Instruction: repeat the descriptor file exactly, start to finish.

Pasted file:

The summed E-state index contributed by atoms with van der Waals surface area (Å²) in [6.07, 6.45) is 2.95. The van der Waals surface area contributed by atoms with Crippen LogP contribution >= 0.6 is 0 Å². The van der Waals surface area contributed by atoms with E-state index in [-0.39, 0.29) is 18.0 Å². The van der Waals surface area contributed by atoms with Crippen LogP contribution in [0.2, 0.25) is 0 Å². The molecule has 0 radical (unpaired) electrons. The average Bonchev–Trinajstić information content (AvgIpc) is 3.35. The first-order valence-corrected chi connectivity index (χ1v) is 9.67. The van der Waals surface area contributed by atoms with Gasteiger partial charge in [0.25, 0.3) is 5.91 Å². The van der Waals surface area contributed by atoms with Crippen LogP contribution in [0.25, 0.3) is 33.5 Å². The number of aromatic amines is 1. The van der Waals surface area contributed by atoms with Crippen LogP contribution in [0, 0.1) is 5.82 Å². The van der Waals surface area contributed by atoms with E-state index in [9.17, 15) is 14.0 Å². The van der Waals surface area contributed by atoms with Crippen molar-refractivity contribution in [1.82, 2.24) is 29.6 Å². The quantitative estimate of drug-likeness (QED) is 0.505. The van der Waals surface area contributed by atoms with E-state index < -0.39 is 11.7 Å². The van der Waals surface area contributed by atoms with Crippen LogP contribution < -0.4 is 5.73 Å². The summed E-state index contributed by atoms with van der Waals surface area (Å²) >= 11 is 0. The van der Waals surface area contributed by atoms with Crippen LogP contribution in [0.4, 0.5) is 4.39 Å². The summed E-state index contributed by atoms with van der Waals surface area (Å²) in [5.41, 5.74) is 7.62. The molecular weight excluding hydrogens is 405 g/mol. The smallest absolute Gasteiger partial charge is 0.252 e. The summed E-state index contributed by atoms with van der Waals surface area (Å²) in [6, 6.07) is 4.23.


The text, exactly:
The summed E-state index contributed by atoms with van der Waals surface area (Å²) in [6.07, 6.45) is 2.95. The van der Waals surface area contributed by atoms with Crippen LogP contribution >= 0.6 is 0 Å². The van der Waals surface area contributed by atoms with E-state index in [-0.39, 0.29) is 18.0 Å². The van der Waals surface area contributed by atoms with Crippen LogP contribution in [0.2, 0.25) is 0 Å². The molecule has 0 radical (unpaired) electrons. The average Bonchev–Trinajstić information content (AvgIpc) is 3.35. The first-order valence-corrected chi connectivity index (χ1v) is 9.67. The van der Waals surface area contributed by atoms with Gasteiger partial charge in [0.25, 0.3) is 5.91 Å². The van der Waals surface area contributed by atoms with Crippen LogP contribution in [0.25, 0.3) is 33.5 Å². The number of aromatic amines is 1. The van der Waals surface area contributed by atoms with Crippen LogP contribution in [0, 0.1) is 5.82 Å². The van der Waals surface area contributed by atoms with E-state index in [9.17, 15) is 14.0 Å². The van der Waals surface area contributed by atoms with Crippen molar-refractivity contribution in [1.82, 2.24) is 29.6 Å². The quantitative estimate of drug-likeness (QED) is 0.505. The van der Waals surface area contributed by atoms with E-state index < -0.39 is 11.7 Å². The van der Waals surface area contributed by atoms with Crippen LogP contribution < -0.4 is 5.73 Å². The summed E-state index contributed by atoms with van der Waals surface area (Å²) >= 11 is 0. The van der Waals surface area contributed by atoms with Crippen LogP contribution in [0.4, 0.5) is 4.39 Å². The summed E-state index contributed by atoms with van der Waals surface area (Å²) in [5.41, 5.74) is 7.62. The molecular weight excluding hydrogens is 405 g/mol. The smallest absolute Gasteiger partial charge is 0.252 e. The summed E-state index contributed by atoms with van der Waals surface area (Å²) in [6, 6.07) is 4.23.